WSJ Chastises Trump’s Slander
The President's unhinged Twitter rants have drawn a rebuke from an unlikely source.
President Trump so routinely used his Twitter account to spread outrageous lies and innuendo that it has, sadly, became almost normalized. The Wall Street Journal editorial board, however, has its limits.
The following was published online last evening (and presumably in this morning’s print edition) under the headline “A Presidential Smear.” And, unusually, not placed behind a paywall.
Donald Trump sometimes traffics in conspiracy theories—recall his innuendo in 2016 about Ted Cruz’s father and the JFK assassination—but his latest accusation against MSNBC host Joe Scarborough is ugly even for him. Mr. Trump has been tweeting the suggestion that Mr. Scarborough might have had something to do with the death in 2001 of a young woman who worked in his Florida office when Mr. Scarborough was a GOP Congressman.
“A lot of interest in this story about Psycho Joe Scarborough. So a young marathon runner just happened to faint in his office, hit her head on his desk, & die? I would think there is a lot more to this story than that? An affair? What about the so-called investigator? Read story!” Mr. Trump tweeted Saturday while retweeting a dubious account of the case.
He kept it going Tuesday with new tweets: “The opening of a Cold Case against Psycho Joe Scarborough was not a Donald Trump original thought, this has been going on for years, long before I joined the chorus. . . . So many unanswered & obvious questions, but I won’t bring them up now! Law enforcement eventually will?” Nasty stuff, and from the Oval Office to more than 80 million Twitter followers.
There’s no evidence of foul play, or an affair with the woman, and the local coroner ruled that the woman fainted from an undiagnosed heart condition and died of head trauma. Some on the web are positing a conspiracy because the coroner had left a previous job under a cloud, but the parents and husband of the young woman accepted the coroner’s findings and want the case to stay closed.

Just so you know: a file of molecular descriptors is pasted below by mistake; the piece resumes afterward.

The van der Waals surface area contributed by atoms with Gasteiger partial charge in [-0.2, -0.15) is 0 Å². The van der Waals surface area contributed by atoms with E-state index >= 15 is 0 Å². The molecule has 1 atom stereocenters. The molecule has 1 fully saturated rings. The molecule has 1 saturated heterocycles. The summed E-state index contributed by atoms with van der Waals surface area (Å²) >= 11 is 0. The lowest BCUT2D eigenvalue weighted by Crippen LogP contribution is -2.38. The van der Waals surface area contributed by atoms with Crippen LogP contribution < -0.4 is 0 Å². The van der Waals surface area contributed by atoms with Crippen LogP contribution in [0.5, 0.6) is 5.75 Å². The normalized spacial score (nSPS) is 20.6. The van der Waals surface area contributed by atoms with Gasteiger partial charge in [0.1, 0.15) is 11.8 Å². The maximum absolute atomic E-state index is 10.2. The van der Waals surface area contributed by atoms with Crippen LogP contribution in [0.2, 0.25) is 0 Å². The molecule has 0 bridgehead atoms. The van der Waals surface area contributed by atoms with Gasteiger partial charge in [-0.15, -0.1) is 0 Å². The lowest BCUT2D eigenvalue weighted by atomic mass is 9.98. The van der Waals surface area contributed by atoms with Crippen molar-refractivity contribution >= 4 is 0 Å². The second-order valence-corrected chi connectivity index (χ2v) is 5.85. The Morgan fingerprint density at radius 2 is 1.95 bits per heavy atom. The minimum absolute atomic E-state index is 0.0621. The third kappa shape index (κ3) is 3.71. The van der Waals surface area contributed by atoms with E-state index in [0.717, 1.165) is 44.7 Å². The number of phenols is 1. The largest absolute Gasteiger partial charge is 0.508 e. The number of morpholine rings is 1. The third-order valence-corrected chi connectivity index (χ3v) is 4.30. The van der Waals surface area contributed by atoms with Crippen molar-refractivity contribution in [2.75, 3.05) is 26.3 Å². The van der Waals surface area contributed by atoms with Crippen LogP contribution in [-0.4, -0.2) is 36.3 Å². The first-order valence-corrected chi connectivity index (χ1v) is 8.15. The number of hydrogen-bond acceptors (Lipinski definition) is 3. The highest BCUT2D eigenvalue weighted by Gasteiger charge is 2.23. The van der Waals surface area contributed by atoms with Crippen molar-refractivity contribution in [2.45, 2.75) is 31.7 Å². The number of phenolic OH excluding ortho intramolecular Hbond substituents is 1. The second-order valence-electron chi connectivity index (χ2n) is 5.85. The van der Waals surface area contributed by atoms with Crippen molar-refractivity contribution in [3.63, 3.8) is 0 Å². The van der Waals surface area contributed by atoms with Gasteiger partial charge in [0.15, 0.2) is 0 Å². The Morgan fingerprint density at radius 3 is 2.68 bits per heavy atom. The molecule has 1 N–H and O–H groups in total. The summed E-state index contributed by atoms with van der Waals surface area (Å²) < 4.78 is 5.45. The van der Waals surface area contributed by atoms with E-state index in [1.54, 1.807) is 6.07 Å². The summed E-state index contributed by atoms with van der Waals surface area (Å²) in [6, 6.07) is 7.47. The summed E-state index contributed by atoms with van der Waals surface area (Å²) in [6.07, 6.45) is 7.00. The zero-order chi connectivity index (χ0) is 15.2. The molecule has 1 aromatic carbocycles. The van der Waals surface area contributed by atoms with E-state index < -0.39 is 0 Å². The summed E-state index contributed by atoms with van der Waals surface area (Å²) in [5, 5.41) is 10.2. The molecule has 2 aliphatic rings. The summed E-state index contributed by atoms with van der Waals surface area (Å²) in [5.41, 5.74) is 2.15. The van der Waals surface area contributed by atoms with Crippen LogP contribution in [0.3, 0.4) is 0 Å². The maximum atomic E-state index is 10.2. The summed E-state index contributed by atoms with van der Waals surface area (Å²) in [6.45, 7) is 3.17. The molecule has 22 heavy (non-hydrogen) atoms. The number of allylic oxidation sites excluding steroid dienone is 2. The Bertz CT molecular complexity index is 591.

Mr. Trump always hits back at critics, and Mr. Scarborough has called the President mentally ill, among other things. But suggesting that the talk-show host is implicated in the woman’s death isn’t political hardball. It’s a smear. Mr. Trump rightly denounces the lies spread about him in the Steele dossier, yet here he is trafficking in the same sort of trash.
Rep. Adam Kinzinger, a Republican from Illinois, had it right when he tweeted on the weekend: “Completely unfounded conspiracy. Just stop. Stop spreading it, stop creating paranoia. It will destroy us.”
These tweets are absolutely in violation of Twitter’s terms of service and, were it anyone else, the tweets would have been deleted and the account temporarily suspended, if not banned. But, of course, the President of the United States is not anyone else and the company is, quite rightly, leery of denying the most powerful man in the world its platform.
The WSJ editors are, also rightly, resigned that their rebuke will go unheeded by the President.
We don’t write this with any expectation that Mr. Trump will stop. Perhaps he even thinks this helps him politically, though we can’t imagine how. But Mr. Trump is debasing his office, and he’s hurting the country in doing so.
One hopes that some lifelong Republicans who are regular readers of the paper will finally be persuaded that Trump is unfit for the office he holds. But, frankly, if they haven’t come around to that view by now, it’s hard to imagine some outrageous tweets about a former Republican Congressman turned morning talk host will do the trick.